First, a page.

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Diagnosing, Treating, and Preventing Allergic Conjunctivitis

Thursday, July 24, 2014 @ 08:07 PM
Author: admin

conjunctivitis

You’ve probably heard of allergic conjunctivitis before, and maybe you’ve even had it. In those cases though, your doctor may have called it by its more common term: pink eye. Both names describe parts of the condition; conjunctivitis refers to your eye’s conjunctiva, which is your eyelid’s tissue. Pink eye refers to the color that your eyes turn once the conjunctiva becomes irritated from allergic conditions.

If you’ve never experienced allergies before, it’s important to know that pink eye can be caused by a number of other situations and factors, according to WebMD. For example, too much chlorine in a pool, exposure to bacteria, shampoo in the eyes, smoke of any kind in the eyes, and debris and dirt in the eyes can also cause allergic reactions. However, in the instance of allergic conjunctivitis, you tend to experience different symptoms than if the irritation is caused by those factors above. Those symptoms include blurry or fuzzy vision, excessive tear production, swollen conjunctiva or eyelids, and of course that red/pink color. One of your eyes may be worse than the other, but generally both of your eyes will experience these symptoms when you have a reaction.

Generally, a number of irritants will cause pink eye in those that have allergic conjunctivitis. Certain kinds of makeup, certain brands of eye drops, colognes and perfumes, dust mites, medications meant for the skin, and a type of flavoring called Balsam of Peru can all be culprits. If you normally experience an allergic reaction to animals or pollen, this could also cause your eyes to become irritated.

If you notice that you have an allergic reaction similar to pink eye, then you should make an appointment with your optometrist or ophthalmologist, WebMD suggests. Your regular doctor can also suffice. These various types of doctors can all review your symptoms and diagnose you with allergic conjunctivitis.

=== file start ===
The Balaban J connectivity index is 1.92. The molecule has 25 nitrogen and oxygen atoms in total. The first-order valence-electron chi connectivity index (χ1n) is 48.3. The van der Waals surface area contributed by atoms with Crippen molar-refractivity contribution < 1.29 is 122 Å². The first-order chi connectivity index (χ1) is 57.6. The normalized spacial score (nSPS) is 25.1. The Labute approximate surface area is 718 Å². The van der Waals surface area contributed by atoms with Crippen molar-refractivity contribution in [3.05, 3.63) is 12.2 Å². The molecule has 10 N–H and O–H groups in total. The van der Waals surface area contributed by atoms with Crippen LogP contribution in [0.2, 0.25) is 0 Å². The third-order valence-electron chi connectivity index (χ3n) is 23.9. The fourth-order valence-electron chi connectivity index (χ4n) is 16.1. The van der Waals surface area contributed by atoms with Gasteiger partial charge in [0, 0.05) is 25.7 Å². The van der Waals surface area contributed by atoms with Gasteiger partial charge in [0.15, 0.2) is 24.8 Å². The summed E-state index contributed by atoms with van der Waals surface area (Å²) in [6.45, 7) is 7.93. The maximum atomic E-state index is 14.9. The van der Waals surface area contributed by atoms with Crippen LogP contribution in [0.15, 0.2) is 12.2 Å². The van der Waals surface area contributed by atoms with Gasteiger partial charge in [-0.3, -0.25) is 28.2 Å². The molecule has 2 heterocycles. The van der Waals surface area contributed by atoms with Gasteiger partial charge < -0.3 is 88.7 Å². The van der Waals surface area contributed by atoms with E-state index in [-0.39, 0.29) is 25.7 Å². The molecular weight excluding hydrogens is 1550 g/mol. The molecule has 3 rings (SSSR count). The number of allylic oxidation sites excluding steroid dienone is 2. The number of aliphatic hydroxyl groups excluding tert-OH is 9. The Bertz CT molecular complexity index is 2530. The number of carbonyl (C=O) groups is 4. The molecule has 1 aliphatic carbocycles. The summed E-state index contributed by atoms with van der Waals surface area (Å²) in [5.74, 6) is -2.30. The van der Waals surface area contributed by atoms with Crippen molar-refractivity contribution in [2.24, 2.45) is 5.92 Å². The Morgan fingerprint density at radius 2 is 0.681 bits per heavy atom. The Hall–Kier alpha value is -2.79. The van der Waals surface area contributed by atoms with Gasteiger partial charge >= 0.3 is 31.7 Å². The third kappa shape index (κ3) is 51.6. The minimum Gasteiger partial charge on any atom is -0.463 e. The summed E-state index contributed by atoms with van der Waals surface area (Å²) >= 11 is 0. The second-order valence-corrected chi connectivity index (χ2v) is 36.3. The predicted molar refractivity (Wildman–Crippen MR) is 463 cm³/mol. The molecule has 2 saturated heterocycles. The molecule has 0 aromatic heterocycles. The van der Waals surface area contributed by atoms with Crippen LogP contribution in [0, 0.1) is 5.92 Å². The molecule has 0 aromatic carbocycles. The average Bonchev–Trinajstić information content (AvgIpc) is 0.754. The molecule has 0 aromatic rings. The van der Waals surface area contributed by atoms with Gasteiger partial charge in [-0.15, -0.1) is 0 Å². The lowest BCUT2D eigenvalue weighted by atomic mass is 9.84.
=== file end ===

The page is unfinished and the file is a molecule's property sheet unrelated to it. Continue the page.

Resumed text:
Once you’re diagnosed, you can discuss treatment options with your doctor. Pink eye can actually be treated in a number of ways. For some people, staying away from the allergens that cause a reaction as listed above can actually lead to the disappearance of symptoms. For others, an over-the-counter antihistamine used to treat other types of allergies can put a dent in your uncomfortable symptoms.

In other cases, you may need certain types of medication to reduce your allergic conjunctivitis. Ocular antihistamines are those that you apply in the eye to directly reduce itchiness, swelling, and irritation to your eyes. Ocular mast cell stabilizers have a similar function to antihistamines. Ocular decongestants will clear up that red/pinkish color so reminiscent of pink eye. However, WebMD does caution that while you can use oral antihistamines for as long as necessary, you shouldn’t use ocular decongestants for nearly as long.

In case the ocular antihistamines, ocular mast cell stabilizers or ocular decongestants aren’t really helping to treat your pink eye, ocular steroids can. These are stronger than the other medications and could harm the eyes and therefore you cannot take them alone. Instead, your doctor will administer them for a limited amount of time. According to WebMD, you could possibly develop cataracts later in life after using ocular steroids, which is why these are used as a last resort only.

Another last resort option involves orally receiving the above medications as well as steroids to treat pink eye. However, such a strong treatment only occurs very rarely in the case of extremely bad allergies.

If you don’t want to take medications, you also have another treatment option. You can ask your doctor about immunotherapy. While immunotherapy is available as a pill that you can take, most of the time a doctor will administer shots instead. These shots eventually help you develop an immunization to the allergens that cause your pink eye, just as the name suggests. In the shots or the pills is a portion of your allergen so that your body can adjust to it. WebMD notes that these shots persist at least weekly for a few months at first. Eventually, you can reduce the frequency of how often you visit your doctor, going every couple of weeks. Treatments can last up to three years in some cases and five in more severe cases.

Allergic conjunctivitis, also known as pink eye, causes irritation and swelling in the eye as well as that distinct pink color. Allergens like perfume and pet dander can cause pink eye. When you make an appointment with your doctor, you can receive a number of treatments like oral eye drops or even immunization shots or pills to eventually treat your irritation.

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